In the United States, we have a legal system for contract disputes that is heavily based on notions of prior law, case precedent, or common law principles for determining the outcome. Other countries have a more codified structure for managing commercial relationships, dispute resolution, and courts. Often, choosing one nation over the other is difficult because each party is used to their own system. While I was working for a client trying to figure out a way to appease their client about this concern in dispute resolution I came across a tiered structure that contained features that I had not seen so well-structured before. Essentially in the tiered structure if there is a dispute the chief executives of the companies will sit down and try to negotiate a solution. I strongly encourage that. It often works.
But, if that doesn’t work, then they go to a mediation, and this mediation would be administered by an organization that has people who are experienced mediators. If the mediation doesn’t work or doesn’t resolve all the issues, then the parties go to arbitration. One of my biggest disputes with arbitration has long been that arbitrators are human. Arbitrators may make mistakes, not out of any malice, but simply because they are human. Adding to the problem, arbitrations generally do not have any appeal right. You do not have the mechanism to have somebody else look at the case again, and say “yeah, the arbitrator did that right” or “the arbitrator made a mistake that she needs to fix.” If you go through the court system and a trial judge makes a mistake, the parties have an appeal right This right to appeal allows another bank of judges to look at that decision and say whether or not that properly followed the law. You have the right to address what you believe is a mistake, and to have a third party body determine whether it was a mistake or not.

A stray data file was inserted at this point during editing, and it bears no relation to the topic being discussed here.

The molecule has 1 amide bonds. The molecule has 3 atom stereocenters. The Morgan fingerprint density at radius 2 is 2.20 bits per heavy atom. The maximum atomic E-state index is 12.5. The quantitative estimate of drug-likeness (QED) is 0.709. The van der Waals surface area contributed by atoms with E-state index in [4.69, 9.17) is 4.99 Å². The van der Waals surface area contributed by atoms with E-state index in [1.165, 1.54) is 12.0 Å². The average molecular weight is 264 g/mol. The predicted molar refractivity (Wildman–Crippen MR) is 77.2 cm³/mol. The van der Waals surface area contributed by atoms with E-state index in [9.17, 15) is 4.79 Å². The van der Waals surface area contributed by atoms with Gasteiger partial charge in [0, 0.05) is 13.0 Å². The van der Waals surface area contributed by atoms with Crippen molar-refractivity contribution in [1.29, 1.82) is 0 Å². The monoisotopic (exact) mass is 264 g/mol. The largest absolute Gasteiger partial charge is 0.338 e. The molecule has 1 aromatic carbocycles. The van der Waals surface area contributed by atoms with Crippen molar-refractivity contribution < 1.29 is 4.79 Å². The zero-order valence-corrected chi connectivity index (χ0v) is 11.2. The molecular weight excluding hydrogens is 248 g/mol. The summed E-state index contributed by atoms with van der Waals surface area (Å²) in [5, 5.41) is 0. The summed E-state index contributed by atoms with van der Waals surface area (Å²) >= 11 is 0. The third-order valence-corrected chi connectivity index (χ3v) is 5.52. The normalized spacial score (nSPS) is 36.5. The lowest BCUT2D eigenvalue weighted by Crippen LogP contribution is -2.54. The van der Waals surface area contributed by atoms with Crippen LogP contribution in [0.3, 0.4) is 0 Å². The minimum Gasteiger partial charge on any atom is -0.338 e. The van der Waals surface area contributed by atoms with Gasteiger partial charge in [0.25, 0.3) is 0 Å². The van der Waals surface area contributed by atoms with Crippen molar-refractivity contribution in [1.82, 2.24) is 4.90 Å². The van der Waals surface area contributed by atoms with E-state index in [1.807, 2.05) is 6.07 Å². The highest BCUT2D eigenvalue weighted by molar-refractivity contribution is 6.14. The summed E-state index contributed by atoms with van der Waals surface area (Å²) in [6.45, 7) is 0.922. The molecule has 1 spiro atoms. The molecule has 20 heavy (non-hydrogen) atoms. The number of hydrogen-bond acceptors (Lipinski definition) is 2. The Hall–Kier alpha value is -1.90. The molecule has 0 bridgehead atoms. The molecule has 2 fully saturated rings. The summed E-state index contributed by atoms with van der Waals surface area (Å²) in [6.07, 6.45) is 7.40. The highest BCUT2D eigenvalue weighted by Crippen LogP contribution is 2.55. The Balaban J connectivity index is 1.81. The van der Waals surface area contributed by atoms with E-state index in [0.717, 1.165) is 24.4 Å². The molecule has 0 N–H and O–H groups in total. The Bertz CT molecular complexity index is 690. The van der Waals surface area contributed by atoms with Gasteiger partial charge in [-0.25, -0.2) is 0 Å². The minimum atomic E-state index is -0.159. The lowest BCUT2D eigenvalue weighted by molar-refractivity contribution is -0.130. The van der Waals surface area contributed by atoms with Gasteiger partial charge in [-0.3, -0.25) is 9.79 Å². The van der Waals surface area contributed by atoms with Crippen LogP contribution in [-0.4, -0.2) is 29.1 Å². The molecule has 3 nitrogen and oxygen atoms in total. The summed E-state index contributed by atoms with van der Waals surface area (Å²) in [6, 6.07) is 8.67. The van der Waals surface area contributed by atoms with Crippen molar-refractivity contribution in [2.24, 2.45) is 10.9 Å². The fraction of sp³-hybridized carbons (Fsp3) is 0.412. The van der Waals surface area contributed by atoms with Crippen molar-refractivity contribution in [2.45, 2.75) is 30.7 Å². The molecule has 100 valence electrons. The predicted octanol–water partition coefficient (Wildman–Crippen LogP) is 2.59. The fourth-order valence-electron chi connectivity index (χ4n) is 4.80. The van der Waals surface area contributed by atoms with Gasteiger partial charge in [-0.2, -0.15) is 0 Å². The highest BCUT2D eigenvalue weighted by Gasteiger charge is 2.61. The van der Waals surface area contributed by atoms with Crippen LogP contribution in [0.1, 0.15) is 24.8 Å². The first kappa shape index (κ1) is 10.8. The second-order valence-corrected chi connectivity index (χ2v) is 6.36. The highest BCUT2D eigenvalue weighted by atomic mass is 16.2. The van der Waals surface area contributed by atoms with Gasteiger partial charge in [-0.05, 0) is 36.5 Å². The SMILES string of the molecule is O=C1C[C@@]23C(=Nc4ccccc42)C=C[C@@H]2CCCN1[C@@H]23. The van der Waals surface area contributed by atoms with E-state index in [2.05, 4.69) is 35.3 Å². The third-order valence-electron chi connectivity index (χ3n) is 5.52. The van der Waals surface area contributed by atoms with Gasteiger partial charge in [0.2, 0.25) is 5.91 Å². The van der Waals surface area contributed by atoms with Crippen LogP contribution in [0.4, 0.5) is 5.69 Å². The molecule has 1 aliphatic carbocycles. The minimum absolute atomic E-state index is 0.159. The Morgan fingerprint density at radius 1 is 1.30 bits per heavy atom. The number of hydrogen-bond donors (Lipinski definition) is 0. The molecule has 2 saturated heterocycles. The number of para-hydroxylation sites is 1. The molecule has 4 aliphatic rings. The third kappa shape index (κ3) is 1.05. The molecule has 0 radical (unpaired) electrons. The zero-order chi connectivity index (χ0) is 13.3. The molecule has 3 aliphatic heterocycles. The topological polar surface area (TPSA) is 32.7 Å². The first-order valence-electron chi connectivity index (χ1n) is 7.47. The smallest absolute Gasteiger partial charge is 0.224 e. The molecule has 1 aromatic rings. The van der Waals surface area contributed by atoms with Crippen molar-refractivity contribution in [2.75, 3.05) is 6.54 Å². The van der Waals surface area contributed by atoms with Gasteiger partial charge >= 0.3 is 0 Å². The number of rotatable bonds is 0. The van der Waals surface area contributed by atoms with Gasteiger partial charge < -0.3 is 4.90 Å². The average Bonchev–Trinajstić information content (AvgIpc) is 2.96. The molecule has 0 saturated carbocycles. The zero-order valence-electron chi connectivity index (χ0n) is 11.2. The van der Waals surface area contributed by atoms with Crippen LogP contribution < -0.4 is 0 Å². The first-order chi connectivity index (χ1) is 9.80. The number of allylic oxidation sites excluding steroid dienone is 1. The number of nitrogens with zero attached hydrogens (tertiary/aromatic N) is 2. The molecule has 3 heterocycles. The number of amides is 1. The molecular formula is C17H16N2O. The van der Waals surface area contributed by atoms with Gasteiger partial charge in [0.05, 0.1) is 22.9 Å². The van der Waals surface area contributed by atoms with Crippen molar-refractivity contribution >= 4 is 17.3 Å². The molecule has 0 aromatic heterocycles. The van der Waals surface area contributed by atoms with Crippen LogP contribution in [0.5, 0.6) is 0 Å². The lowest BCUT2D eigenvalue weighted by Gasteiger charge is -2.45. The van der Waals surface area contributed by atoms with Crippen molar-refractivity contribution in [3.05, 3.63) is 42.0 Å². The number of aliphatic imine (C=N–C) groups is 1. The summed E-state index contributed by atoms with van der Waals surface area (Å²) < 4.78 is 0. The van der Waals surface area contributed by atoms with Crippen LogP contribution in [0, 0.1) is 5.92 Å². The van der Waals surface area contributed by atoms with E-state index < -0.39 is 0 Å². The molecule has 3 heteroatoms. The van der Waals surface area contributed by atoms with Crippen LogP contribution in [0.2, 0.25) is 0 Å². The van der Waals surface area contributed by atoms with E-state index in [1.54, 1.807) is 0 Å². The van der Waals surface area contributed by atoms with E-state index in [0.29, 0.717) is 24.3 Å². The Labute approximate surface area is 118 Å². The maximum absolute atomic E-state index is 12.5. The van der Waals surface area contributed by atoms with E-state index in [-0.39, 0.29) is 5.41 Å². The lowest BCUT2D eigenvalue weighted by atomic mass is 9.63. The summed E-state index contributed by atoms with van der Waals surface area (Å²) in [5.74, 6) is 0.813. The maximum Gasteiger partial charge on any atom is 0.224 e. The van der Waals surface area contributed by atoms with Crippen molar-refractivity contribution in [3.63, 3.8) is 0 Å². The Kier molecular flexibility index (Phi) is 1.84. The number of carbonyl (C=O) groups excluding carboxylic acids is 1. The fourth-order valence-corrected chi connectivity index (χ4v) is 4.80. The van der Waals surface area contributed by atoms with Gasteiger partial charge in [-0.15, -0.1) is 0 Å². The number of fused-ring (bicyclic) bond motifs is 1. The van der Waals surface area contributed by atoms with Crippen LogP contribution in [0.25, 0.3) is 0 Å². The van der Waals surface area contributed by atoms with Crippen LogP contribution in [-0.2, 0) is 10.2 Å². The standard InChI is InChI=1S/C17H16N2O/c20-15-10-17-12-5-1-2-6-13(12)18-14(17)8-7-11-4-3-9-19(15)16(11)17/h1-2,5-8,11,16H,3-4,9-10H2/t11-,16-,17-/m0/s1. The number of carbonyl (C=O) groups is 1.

Most arbitrations do not include the right to appeal, and that is one of the main issues I have with arbitration.
While working to find a dispute resolution mechanism for this client, I came across an arbitration mechanism that had an appeal panel. That makes me more comfortable when dealing with my client and achieving my goal to advance their interests. Mediation is fantastic, and I firmly believe most disputes can be resolved at the mediation stage if you have a skilled and effective mediator. But, if you can’t and you must go to arbitration, it really does make a difference if there is an appeal procedure.
For my client with international customers, we instituted this 4-level system of dispute resolution: negotiation, mediation, arbitration, and appeal from an arbitration. It is very close to a traditional judicial system. But, in this case, we are dealing with companies from different countries with different sets of laws regarding commercial relationships. The tiered system has a set of rules that accepted across boundaries. The arbitration body has a set of rules that can be followed, and everybody knows the rules.
Ultimately the lesson that came out of these examples this week is that when you’re negotiating a contract don’t make assumptions when it comes to litigation, unnecessarily binding arbitration, or mediation. There are ways in which you can provide protection through a process, that don’t necessarily have to be this crazy creative thing like the case in New York.
If you have a coherent process that makes everyone comfortable, a process that has clearly thought out a series of escalating steps, then you have a dispute resolution mechanism that will advance the parties interests by protecting against the fear of the unknown. Because, when you walk into a courtroom or into an arbitration, a winner is going to be chosen, and it is very helpful if the parties at least agree that the process of picking that winner is fair.